The ER is a dynamic structure, capable of changing its cellular organization and distribution patterns remarkably as shown at fertilization of starfish and sea urchin eggs. Here using time-lapse live imaging confocal microscopy, we showed that mouse oocytes undergo a dramatic reorganization of ER during meiotic maturation in vitro and in vivo. GV-stage oocytes contained a fine ER network throughout the interior cytoplasm and cortex. Following GVBD, ER surrounded the spindle during its migration to the oocyte cortex. MII oocytes contained striking ER accumulations at the cortex, with no apparent polarity in relation to the meiotic spindle, similar to those described previously [19, 24, 25]. On the other hand, we first revealed that maternal diabetes is associated with inadequate translocation of ER during oocyte maturation and a high proportion of oocytes from diabetic mice showed morphological abnormalities. Morphological parameters have been widely recognized as an indicator of oocyte quality. In our study, we showed that oocytes with morphological abnormalities degenerated at a high frequency, and only those oocytes with a normal appearance were selected for further analysis. We clearly observed a homogeneous distribution of ER throughout the entire ooplasm during the meiotic maturation process in oocytes from diabetic mice. ER distribution is an indicator for cytoplasmic maturation . Studies have shown that spatial remodeling of endoplasmic reticulum render the oocyte capable of supporting development . The ER is a vast membranous network responsible for protein synthesis and assembly, maturation, and along with the Golgi apparatus, transportation and release of correctly folded proteins. It is also a critical site for Ca2+ homeostasis [10, 27]. Ca2+-ATPases, Ca2+ storage proteins, and specific Ca2+ release channels have been localized to the ER, which permits this organelle to perform a crucial role in the regulation of intracellular Ca2+[28, 29]. Moreover, the ER contains InsP3 receptors and, in some cases, ryanodine receptors, both of which mediate Ca2+ release from the ER . A specialized ER organization in MII mouse oocytes are the cortical ER clusters which act as pacemaker sites for the generation of Ca2+ oscillations at fertilization [31, 32]. The vegetal cortex is more sensitive to InsP3 and Ca2+-releasing sperm extracts  and acts as the Ca2+ wave pacemaker at fertilization [22, 31] and even after fertilization near the spindle . The localization of InsP3Rs to the ER clusters suggests an important role in regulating the initiation of Ca2+ release [20, 33]. Clustering of InsP3Rs in ER increases the sensitivity of Ca2+ release such that coherent signals can be generated in response to very low levels of stimuli that otherwise would not elicit a response . This may be particularly pertinent to fertilization of mammalian eggs where low InsP3 concentrations have been proposed  and where the signaling pathway involves the introduction of a phospholipase C from a very small cell (the sperm) into a very large cell (the egg) . These observations demonstrate that the cortical ER clusters play an important role in the initiation and spatial organization of Ca2+ signaling at fertilization. Thus, we can conclude that inadequate redistribution of ER may be one of the important factors contributing to the maturation delay and spindle/chromosome disorganization observed in diabetic oocytes. However, previous studies revealed that ovulated oocytes from diabetic mice displayed an alteration in mitochondrial ultrastructure, and quantitative analysis of mitochondrial DNA copy number demonstrated an increase . Therefore, the defects in diabetic oocytes might be the interaction between the ER and mitochondria. Taken together, the above results suggest that maternal diabetes leads to inadequate redistribution of ER during oocyte maturation in vitro and in vivo.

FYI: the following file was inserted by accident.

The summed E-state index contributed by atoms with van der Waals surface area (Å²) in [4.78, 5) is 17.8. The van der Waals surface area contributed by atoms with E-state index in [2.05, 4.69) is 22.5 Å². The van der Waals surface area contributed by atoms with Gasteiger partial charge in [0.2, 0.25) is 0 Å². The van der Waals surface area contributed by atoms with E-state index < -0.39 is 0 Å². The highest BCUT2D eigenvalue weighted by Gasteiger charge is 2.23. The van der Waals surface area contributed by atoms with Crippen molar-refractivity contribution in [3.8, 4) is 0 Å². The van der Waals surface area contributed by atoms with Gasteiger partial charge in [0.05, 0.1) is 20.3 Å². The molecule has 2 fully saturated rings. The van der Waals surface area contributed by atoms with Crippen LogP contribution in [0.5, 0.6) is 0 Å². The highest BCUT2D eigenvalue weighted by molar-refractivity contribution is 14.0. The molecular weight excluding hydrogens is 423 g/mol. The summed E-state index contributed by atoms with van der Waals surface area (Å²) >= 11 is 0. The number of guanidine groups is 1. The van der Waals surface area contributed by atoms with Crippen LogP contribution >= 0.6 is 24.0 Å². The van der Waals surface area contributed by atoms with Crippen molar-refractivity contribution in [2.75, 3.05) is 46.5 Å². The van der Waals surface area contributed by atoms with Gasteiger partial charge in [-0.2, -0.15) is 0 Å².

As a central regulator of protein quality control, folding, trafficking, and targeting, the ability of the ER to adapt its capacity to manage synthetic, metabolic, and other adverse conditions is of paramount importance for the cell . In the present study we found spindle-associated ER as well as larger areas of ER-fluorescence deeper within the cytoplasm in mouse early embryos. ER displayed a homogeneous distribution pattern throughout the entire ooplasm during development of embryos from diabetic mice. We conclude that the impaired organization of the ER could account for the reduced developmental potential observed in early embryos from diabetic mice.
In addition, very large ER aggregations were seen in GV oocytes or in two-cell embryos from diabetic mice. First, we found that GV oocytes from diabetic mice displayed a significantly higher percentage of aggregated ER distribution areas near the nucleus when compared with controls. These oocytes were not able to resume meiotic maturation and completely deteriorated within a short time. Second, we found that two-cell embryos from diabetic mice showed a higher percentage of very large aggregated ER throughout the cytoplasm when compared to controls. Importantly, most of them were unable to develop further. The ER elicits an elaborate adaptive response known as the unfolded protein response (UPR). Much of the systemic physiology related to its dysfunctions has been viewed in the context of its luminal adaptation to protein processing and folding. In eukaryotic cells, monitoring of the ER lumen and the canonical branches of the UPR are mediated by three ER membrane-associated proteins. In a well-functioning and “stress-free” ER, these transmembrane proteins are bound by a chaperone in their intraluminal domains and rendered inactive [36, 37]. There are three mechanisms to mitigate ER stress which includes reducing protein synthesis, facilitating protein degradation, and increasing production of chaperones that help proteins in the ER lumen to fold. These mechanisms are implicated in resolving stress; if they fail the cell becomes functionally compromised and may undergo apoptosis. Together with our findings, we propose that the very large aggregated ER in oocytes or early embryos may contribute to ER stress and UPR, and hence commit to cell death which needs further detailed investigation.